A colleague recently pointed me to Michael Hobbes’ feature in the New Republic, which has a provocative title: “Stop Trying to Save the World.” It’s a great piece about the challenges inherent in foisting Western ideas (and ideals) on the complex matrix of international aid and development. Hobbes isn’t suggesting we give up our efforts, not at all. But he does suggest the one-size-fits all model is risky. He argues against what he calls The Big Idea, and the belief “that once we identify the correct one, we can simply unfurl it on the entire developing world like a picnic blanket.”
The work I do has to date been almost exclusively with American nonprofits, but many of Hobbes’ ideas apply to domestic nonprofits as well. And while most of their hearts are in the right place, they can do more harm than good (or at least undermine their efforts) if they don’t take into account the Big Picture and the effect their support might have.
One of my clients opens small schools — good ones, with well-trained teachers and a snappy curriculum — in underserved urban neighborhoods. Trouble is, a good school isn’t the only thing these at-risk kids are lacking, and to expect them to thrive there without addressing the rest of their formidable deficits is unreasonable.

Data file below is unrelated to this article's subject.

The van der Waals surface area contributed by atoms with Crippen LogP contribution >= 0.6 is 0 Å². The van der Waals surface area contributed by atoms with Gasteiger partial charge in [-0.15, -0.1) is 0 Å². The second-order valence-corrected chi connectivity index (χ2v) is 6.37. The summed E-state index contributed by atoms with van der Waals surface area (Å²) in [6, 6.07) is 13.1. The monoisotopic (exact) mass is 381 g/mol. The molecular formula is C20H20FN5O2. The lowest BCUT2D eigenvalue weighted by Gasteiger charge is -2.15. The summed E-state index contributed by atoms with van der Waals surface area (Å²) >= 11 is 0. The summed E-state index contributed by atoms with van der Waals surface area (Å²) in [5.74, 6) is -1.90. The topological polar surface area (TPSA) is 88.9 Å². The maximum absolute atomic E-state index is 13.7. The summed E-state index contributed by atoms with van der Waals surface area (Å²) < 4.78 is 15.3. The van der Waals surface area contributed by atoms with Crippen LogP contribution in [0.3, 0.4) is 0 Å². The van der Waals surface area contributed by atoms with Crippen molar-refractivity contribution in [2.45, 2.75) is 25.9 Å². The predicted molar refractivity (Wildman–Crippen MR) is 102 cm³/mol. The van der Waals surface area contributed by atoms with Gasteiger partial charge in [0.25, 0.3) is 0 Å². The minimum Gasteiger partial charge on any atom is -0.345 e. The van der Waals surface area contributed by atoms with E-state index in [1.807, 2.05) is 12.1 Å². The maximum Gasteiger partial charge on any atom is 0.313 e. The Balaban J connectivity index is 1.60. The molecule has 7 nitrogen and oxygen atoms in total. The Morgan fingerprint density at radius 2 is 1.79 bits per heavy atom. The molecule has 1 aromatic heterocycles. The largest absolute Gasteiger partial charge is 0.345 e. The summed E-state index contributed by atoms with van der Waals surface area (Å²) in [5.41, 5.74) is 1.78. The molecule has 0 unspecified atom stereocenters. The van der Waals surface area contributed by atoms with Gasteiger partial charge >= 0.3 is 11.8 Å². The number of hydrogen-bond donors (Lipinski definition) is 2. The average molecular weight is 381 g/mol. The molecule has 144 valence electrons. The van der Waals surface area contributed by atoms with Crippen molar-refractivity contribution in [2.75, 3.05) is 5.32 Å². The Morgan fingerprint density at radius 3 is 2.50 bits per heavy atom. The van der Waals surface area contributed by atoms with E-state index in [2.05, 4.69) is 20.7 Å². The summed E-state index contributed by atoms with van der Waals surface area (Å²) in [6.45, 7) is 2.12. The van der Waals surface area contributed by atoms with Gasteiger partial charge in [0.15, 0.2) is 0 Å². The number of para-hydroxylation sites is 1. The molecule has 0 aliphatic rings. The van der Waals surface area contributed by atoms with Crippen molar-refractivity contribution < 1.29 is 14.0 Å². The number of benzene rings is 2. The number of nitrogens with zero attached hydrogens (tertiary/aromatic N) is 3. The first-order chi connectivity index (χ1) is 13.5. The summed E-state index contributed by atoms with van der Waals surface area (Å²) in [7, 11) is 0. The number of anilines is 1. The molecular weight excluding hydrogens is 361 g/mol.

So, in Green Dot’s case, they fortify the student’s school performance by providing health care, job placement services, parent training classes, and other supports so that by the time the student reaches one of their classrooms, he or she has addressed even a few of the hurdles that pass for “normal” for such children.
The challenge for nonprofits and good businesses is to zoom out often, to remember the Big Picture, and to acknowledge that the systems needing our philanthropy may be far more intricate than we can imagine. It’s a model akin to nature: alter one part, and the rest of it is affected, too. Hobbes illustrates this perfectly in his article. With this in mind, he says, the best bet is to remember that development moves slowly. “Successful programs should be allowed to expand by degrees, not digits,” he writes.
In these days when every nonprofit wants an Ice Bucket Challenge to answer their financial dreams, it’s actually more effective to invest in a long, slow, fortified outreach strategy, and watch every small change carefully to see how it affects the whole.